In Which Troubles Come in Bursts

It would certainly be hard NOT to notice the brand new tyre that I was sporting on the red rattler. After the unfortunate episode with the herniated Continental tyre that I had gone through on our New Year’s Day ride, a visit to Peter’s bike shop saw me now outfitted with a brand new Maxis tyre. If looks could kill this one would be a real Geoffrey Daumer special – bright green side walls that could almost be seen from the moon.

In spite of the rather bright colour, the tyre seemed Ok as I rode off from Mt Evelyn with Peter and Bob for our weekly ride. The weather, although overcast, was cool and still, and all looked promising for another enjoyable ride. The first few km to Wandin went well but about 20 seconds after meeting John at the carpark he let fly with his first “Why do we do this?” of the day. This guy really needs some sort of intensive counselling, but at least he had disconnected his huge Klaxon horn since our last ride.

There were a reasonable number of other riders on the trail and it was indeed encouraging to hear on more than one occasion “There goes the Ghost Riders” from awed observers as we swept past them. It is obvious that our fame is spreading even more rapidly than we thought. Maybe we should start planning a new range of GHOST RIDERS merchandise – knicks, socks, sunglasses, helmets, gloves, etc. If we start now we could live off the world wide profits and spend all our days just riding our bikes (beats working for a living, as someone silly once said).

Bob had decided to forgo the Bismark for the ride and had presented with my GT mountain bike. This at least gave us something of an outside chance in the traditional sprint sections, but unfortunately I led out far too early and ran out of puff about 100 metres short of the finish, leaving Bob to sweep past for an easy win.

Unfortunately for Bob he must have exerted a little too much force in the sprint, because, a few minutes later, we noticed his rear tyre rapidly deflating. He tried pumping it up again, but it was soon evident that he was fighting a losing battle. Closer inspection revealed a sinsister looking screw imbedded directly in the centre of the tread. Although Bob was determined to make it through to Warburton, he was soon forced to stop when the entire rear tyre decided to demount from the wheel. I suppose I could have stopped to help but since we were only a few km from Warburton I decided to ride on for my lunch. I did however encourage him by yelling that I would “wait for him at the Coffee Shop” as I rode past.

One great advantage of having a professional bike mechanic with us on our rides is that we no longer have to repair our own punctures (or bring our own tubes), and Peter soon had Bob’s bike mobile again. Lunch at Warburton was the usual lively affair and I had the opportunity to answer questions from interested onlookers about the Warby Ghost Riders. Unfortunately I did not have a pen so could not provide the much requested autographs.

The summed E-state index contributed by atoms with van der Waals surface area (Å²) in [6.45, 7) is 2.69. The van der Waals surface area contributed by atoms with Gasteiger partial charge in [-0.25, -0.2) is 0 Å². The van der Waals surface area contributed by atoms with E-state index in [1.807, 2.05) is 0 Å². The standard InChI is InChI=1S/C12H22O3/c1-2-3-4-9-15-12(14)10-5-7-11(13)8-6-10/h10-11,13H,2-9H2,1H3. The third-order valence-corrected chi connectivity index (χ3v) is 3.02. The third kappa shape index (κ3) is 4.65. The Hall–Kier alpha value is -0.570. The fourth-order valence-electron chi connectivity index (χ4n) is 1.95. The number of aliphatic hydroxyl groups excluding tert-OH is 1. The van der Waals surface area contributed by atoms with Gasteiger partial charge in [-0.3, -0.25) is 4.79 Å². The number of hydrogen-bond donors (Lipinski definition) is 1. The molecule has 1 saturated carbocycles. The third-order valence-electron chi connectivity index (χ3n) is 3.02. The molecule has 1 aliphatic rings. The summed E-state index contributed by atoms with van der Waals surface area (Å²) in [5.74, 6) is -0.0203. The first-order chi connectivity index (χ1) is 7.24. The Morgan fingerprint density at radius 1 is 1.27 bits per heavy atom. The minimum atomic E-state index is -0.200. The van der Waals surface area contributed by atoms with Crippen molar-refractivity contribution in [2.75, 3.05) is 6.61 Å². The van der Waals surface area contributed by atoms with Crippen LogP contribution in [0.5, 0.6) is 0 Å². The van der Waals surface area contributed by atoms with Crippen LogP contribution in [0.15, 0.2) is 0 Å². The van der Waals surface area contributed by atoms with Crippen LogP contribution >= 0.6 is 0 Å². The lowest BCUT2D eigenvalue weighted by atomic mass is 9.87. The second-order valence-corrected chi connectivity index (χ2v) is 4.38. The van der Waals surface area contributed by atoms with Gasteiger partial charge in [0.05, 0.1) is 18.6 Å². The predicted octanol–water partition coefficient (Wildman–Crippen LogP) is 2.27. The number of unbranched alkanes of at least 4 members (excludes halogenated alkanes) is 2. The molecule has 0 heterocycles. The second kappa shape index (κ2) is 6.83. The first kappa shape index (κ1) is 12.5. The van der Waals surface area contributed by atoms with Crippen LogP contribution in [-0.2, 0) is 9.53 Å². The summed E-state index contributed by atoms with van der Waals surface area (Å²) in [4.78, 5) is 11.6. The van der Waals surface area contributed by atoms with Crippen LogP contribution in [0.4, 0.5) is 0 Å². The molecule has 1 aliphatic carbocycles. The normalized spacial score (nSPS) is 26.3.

Apart from an unfortunate incident with Bob’s new helmet we were soon ready to tackle the reverse ride back to Mt Evelyn. We set off at a rather modest 24 kph but were immediately beset with howls of protest from behind.

“Hey guys why so fast?”
“Hey Dad, wait for me”.
“Why do we do this?”
“I’m just a social rider, can’t go over 15kph”.
“My bum’s sore”.

This torrent inspired us to increase the pace a little and soon we were passing heaps of lesser riders all along the trail. In fact everything was going well until I started to experience that familiar sinking feeling in the rear wheel. Sure enough, I had suffered a flat tyre. Good news – Peter was there to help out so I did not even get my hands dirty and soon we were rattling along again.

Bad News – about 500m further along the rear tyre started to go down again. Obviously the replacement tube had not been up to scratch and needed replacing again. Good News – Peter was again there to help, and soon we were ready to go again. By this time Peter was starting to look like a cross between a coal miner and a chimney sweep. I am not sure that he would have been so willing to repair any further punctures if they were to occur.

Bob commented that we had not had a puncture for some time but that today we had suffered THREE of them. I replied that episodes of such punctures “seem to happen in bursts”, not realising the extreme cleverness of my unintended pun.

In the meantime John had decided not to wait but to keep going and aim to reach Wandin before us. By the time the third puncture was repaired he was a couple of km ahead of us so we set off in hot pursuit. On the way we passed a rather serious (and unfriendly) female cyclist who apparently showed no respect for the Ghost Riders and refused to even return a friendly “Hi” as we went by.

We finally caught John just before the carpark and, since he and Bob had started at Wandin, soon Peter and I were left to complete the final leg. Our surly female rider again refused to speak as we (again) passed her on the final hill. A few minutes later another ride had been completed, Peter and I exchanged a handshake and went to our repective homes to enjoy that nice tired feeling of accomplishment that inevitably follows every ride.